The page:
The sporting life

Published 12:00 am Sunday, February 22, 2004

The best sports story – if not the best story – so far of the year was drowned out last Sunday by the roar of Dale Junior’s engine with his victory at Daytona.

While Junior was winning the big one for his dad, on the other side of the country, golfer John Daly was winning a big one for himself.

For those timid souls who can’t take the excitement of professional golf and may be unaware, John Daly is arguably the game’s greatest talent and certainly it’s most tortured. Big John, an Arkansas native, with his mullet haircut and monstrous drives, burst onto the professional golf scene in 1991 when, as an alternate and driving all night to make his tee time, he won the PGA Championship, one of golf’s four major tournaments. Four years later he won the British Open, another of the majors, all the while dazzling and delighting crowds with his powerful drives and delicate short game.

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Early on after his PGA when, reports began surfacing of Daly’s penchant for partying – he revealed in interviews that he had his first drink of alcohol when he was about 8. There were divorces, (three to date); allegations of domestic assault, hotel room destruction, lots of drinking binges, wild weight fluctuations, and embarrassing displays in tournaments in which he would hit ball after ball into water hazards or hitting balls in motion, publicly criticizing the PGA and frequently just walking out of tournaments in middle of a round.

He had become a joke. He lost a lucrative endorsement deal with Calloway and while occasionally showing flashes of the talent that lay within, he typically ended up near the bottom of earnings lists and was considered finished.

That is until last week at the Buick Invitation when Daly faced his demons down, overcame a poor final round and won in a playoff, his first win in 10 years. As of this writing, he was near the top of the leader board in the Nissan Open.

I don’t know what Daly did to turn his life and golf game around – he probably just matured. But whatever it was, I hope he can stick to it because his reemergence as a top player is good for golf and good for people anywhere who have experienced devastating lows.

It’s always possible to regroup if one works hard enough and is able to maintain their focus. America is about second chances and Americans love people like John Daly, people who persevere and overcome. Daly’s galleries are bigger than Tiger Woods’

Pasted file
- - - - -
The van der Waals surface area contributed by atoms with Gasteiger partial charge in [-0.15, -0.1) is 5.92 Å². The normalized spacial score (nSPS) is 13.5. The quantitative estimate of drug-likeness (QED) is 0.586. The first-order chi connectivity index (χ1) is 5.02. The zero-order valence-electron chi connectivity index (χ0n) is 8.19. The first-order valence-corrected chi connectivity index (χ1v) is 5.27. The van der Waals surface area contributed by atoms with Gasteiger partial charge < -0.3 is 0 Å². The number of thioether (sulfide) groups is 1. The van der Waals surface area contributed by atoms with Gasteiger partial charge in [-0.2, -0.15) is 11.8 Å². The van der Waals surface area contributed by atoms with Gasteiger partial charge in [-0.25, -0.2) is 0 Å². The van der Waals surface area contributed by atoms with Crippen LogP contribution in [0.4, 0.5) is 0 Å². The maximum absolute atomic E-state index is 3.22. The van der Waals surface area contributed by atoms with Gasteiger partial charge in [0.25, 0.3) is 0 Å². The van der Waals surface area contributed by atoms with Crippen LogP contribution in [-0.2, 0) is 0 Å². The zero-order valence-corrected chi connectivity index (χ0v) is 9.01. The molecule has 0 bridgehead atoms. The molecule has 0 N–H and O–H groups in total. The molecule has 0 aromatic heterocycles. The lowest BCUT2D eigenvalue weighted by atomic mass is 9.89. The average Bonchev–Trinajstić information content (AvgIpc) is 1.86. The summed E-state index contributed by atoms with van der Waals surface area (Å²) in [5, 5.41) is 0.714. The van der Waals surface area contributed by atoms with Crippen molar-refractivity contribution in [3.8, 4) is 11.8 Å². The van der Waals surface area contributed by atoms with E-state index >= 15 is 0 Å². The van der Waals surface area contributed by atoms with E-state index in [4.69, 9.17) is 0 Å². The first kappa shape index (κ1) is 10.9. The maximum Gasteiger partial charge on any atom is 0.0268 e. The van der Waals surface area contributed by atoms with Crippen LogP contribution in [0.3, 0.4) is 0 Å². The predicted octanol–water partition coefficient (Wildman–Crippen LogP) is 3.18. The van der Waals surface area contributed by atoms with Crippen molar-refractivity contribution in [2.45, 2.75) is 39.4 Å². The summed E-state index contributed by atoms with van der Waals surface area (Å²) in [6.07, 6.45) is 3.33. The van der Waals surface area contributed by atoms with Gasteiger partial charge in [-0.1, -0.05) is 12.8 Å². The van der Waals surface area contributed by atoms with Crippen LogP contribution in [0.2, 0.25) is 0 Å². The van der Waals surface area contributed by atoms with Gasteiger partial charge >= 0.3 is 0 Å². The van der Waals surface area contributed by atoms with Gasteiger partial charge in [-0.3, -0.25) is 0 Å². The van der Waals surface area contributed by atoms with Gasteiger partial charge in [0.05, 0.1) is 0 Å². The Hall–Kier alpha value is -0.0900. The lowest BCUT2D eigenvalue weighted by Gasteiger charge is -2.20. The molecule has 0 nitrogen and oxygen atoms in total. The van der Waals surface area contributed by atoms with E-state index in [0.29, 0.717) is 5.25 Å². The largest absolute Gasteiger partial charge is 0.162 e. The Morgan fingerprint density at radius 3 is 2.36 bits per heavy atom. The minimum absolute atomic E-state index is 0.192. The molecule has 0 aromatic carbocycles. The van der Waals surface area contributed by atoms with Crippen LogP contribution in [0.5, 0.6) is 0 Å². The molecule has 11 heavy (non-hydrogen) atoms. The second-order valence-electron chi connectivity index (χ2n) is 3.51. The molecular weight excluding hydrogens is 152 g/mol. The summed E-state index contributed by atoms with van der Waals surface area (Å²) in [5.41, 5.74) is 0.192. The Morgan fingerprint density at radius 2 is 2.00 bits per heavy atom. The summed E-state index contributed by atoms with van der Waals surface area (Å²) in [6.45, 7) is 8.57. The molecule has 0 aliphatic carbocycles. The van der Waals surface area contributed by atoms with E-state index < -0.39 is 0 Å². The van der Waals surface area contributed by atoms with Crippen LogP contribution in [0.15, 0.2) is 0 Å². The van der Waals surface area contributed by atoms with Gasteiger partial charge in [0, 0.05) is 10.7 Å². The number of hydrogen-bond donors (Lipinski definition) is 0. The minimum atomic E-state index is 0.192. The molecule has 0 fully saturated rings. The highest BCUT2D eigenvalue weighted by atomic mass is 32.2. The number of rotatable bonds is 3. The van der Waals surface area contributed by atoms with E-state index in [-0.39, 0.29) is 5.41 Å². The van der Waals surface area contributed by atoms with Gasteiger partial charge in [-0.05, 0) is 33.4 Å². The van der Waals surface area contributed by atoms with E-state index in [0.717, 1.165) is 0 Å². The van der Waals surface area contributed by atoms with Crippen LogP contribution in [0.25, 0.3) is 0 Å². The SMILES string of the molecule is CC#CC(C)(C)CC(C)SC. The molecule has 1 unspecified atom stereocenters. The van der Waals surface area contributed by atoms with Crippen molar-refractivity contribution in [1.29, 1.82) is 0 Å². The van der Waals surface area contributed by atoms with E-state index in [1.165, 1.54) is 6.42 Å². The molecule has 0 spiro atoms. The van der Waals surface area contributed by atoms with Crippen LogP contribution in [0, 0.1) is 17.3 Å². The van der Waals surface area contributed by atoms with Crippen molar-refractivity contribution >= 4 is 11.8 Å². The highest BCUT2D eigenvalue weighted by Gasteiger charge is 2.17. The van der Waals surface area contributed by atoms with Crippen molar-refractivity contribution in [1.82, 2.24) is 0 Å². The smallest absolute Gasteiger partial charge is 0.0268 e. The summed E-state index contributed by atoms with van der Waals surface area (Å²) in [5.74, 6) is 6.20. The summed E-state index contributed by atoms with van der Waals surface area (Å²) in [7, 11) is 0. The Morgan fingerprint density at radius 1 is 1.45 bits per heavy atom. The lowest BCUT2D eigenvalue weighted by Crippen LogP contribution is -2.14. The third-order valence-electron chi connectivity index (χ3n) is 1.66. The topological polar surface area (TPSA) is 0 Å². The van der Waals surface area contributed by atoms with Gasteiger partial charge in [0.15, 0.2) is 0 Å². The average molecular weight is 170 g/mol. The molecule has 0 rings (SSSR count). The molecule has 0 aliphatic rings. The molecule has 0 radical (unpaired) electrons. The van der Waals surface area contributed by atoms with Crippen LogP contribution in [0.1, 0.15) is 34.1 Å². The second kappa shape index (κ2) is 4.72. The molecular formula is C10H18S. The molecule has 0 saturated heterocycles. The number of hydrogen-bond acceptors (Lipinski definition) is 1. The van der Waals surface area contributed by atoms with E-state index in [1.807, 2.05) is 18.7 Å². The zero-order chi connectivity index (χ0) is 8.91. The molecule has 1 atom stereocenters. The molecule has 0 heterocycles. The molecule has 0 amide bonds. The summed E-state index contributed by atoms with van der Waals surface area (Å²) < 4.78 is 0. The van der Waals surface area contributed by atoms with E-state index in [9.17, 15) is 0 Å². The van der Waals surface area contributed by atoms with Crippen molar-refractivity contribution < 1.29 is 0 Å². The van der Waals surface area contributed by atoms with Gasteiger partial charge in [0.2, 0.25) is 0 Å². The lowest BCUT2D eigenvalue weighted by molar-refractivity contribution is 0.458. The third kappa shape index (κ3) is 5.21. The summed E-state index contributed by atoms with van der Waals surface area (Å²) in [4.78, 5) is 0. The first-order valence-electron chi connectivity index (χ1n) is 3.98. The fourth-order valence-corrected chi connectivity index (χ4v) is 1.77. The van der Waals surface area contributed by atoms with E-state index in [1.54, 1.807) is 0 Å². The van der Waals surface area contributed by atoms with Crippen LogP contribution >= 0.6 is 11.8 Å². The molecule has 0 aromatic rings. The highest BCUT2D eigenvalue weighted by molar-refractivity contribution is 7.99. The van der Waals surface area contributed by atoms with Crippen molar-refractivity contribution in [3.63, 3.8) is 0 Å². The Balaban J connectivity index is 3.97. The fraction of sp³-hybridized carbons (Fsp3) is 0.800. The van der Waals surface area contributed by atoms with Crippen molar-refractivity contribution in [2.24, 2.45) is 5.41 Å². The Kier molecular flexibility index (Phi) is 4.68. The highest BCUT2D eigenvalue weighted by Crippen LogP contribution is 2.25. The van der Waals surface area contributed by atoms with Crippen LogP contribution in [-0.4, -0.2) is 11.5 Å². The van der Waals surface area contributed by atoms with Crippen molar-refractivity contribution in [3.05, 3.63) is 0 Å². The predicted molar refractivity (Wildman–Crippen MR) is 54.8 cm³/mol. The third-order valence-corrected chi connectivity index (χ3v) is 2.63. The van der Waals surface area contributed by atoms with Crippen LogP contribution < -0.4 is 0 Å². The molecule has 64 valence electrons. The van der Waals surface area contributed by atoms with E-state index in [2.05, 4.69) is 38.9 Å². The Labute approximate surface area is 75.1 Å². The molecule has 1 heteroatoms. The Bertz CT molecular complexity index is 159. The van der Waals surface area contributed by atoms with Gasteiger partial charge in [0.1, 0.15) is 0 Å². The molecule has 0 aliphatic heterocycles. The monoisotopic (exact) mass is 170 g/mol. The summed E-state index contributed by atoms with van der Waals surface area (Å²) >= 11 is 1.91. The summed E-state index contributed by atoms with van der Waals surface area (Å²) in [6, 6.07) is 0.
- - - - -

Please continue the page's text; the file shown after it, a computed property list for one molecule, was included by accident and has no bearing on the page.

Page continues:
If he can do it, any of us can.

Looking out my office window on this gorgeous Saturday afternoon, I can think of few things other than golf. In a matter of weeks we’ll be able to regularly play once again and for golfers, spring is the most eagerly anticipated time of the year.

Golf in Suffolk will be a lot better this year than in the past. Inside today’s installment of Horizons, &uot;Feelin’ Good,&uot; there’s a Suffolk golf preview of sorts that I wrote.

Sleepy Hole and Cedar Point have undergone extensive renovations that should make them among the state’s top courses and will make Suffolk a true golfing destination in Virginia. I enjoyed talking with Sleepy Hole’s Rick Bidnick and Cedar Point’s Dan Stepnicka about the wonderful changes at their courses. Golfers will be in for a real treat.

Anyone driving over the South Main Street overpass and looking to their right can’t help but notice the News-Herald’s new sign that adorns the back of the building. I know it’s a little obnoxious, but we needed it to be large to cover some brick that was damaged by tractor-trailers years ago delivering rolls of newsprint to our warehouse.

In fact, thanks to the work on the parking lot done by the city, that view from the overpass is completely different than it was just six months ago. We’ve got a location here in which we can take pride.

I noticed some other sprucing up going on downtown over the past week. The buildings down East Washington next to the Professional Building look charming with their new coats of paint, and I noticed Saturday that Andy Damiani was having the old J.P. Boone TV shop painted.

For all the destruction wrought by Hurricane Isabel, the one good thing it did was remove that tacky 1960s facade from the Boone building. It’s really a beautiful old building with character and will make some business a nice home.

Andy Prutsok is editor and publisher of the News-Herald. He can be reached at 934-9611, or via e-mail at